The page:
The life cycle of an object is made up of its creation, manipulation, and destruction.
The first stage of the life-cycle of an object is the definition of the class to which it belongs.
The next stage is the instantiation of an instance, when
__init__ is called. Memory is allocated to store the instance. Just before this occurs, the
__new__ method of the class is called. This is usually overridden only in special cases. After this has happened, the object is ready to be used.
Other code can then interact with the object, by calling functions on it and accessing its attributes. Eventually, it will finish being used, and can be destroyed.
When an object is destroyed, the memory allocated to it is freed up, and can be used for other purposes.
Destruction of an object occurs when its reference count reaches zero. Reference count is the number of variables and other elements that refer to an object. If nothing is referring to it (it has a reference count of zero) nothing can interact with it, so it can be safely deleted.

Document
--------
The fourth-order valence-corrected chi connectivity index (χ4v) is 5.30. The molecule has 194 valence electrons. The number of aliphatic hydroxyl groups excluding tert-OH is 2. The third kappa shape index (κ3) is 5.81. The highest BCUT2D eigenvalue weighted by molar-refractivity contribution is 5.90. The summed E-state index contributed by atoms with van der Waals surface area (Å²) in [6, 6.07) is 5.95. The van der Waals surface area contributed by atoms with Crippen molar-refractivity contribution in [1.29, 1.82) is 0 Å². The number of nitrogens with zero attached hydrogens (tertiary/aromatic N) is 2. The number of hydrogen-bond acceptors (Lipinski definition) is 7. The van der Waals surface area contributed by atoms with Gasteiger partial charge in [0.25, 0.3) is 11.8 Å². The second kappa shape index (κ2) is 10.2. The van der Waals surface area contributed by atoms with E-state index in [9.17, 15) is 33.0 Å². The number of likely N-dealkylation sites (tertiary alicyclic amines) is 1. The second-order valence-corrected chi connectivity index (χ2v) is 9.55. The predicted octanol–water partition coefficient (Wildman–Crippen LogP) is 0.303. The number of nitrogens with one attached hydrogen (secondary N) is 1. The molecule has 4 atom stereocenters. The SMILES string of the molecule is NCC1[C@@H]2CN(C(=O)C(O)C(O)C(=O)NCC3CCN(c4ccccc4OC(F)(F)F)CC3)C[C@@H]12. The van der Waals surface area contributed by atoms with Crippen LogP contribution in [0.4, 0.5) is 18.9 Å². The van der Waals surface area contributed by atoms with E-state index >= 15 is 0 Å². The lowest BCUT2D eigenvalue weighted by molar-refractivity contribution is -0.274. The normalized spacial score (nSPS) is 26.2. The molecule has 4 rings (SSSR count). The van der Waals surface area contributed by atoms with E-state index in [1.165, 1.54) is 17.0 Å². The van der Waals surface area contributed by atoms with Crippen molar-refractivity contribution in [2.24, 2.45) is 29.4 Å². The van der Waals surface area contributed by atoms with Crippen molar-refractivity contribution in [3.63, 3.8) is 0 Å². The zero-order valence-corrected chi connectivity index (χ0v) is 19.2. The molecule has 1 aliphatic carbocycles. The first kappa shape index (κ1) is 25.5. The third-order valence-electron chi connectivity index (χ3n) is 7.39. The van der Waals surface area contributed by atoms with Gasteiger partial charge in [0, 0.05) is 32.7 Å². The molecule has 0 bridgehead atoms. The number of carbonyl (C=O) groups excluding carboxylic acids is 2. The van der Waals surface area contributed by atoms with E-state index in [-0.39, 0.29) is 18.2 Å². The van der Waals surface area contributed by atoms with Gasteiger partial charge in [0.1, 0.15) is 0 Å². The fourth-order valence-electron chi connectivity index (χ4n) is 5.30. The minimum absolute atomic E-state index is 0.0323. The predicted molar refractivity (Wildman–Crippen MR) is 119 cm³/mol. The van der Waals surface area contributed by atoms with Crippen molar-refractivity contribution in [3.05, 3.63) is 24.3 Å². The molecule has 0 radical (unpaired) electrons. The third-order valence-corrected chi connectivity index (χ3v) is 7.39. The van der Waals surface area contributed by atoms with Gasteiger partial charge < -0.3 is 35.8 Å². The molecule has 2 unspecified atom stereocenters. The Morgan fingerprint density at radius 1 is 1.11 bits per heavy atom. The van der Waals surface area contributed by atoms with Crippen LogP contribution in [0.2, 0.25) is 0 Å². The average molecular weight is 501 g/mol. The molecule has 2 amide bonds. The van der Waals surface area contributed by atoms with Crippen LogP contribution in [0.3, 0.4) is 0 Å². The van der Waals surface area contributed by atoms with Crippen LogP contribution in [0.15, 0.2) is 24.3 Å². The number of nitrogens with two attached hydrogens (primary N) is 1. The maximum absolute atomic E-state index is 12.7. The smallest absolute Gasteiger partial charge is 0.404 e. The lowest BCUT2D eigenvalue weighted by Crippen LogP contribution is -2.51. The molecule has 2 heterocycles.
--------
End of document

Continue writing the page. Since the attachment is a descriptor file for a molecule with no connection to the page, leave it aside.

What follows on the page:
In some situations, two (or more) objects can be referred to by each other only, and therefore can be deleted as well.
del statement reduces the reference count of an object by one, and this often leads to its deletion.
The magic method for the
del statement is
The process of deleting objects when they are no longer needed is called garbage collection.
In summary, an object’s reference count increases when it is assigned a new name or placed in a container (list, tuple, or dictionary). The object’s reference count decreases when it’s deleted with
del, its reference is reassigned, or its reference goes out of scope. When an object’s reference count reaches zero, Python automatically deletes it.
a = 42 # Create object <42> b = a # Increase ref. count of <42> c = [a] # Increase ref. count of <42> del a # Decrease ref. count of <42> b = 100 # Decrease ref. count of <42> c = -1 # Decrease ref. count of <42>
Lower level languages like C don’t have this kind of automatic memory management.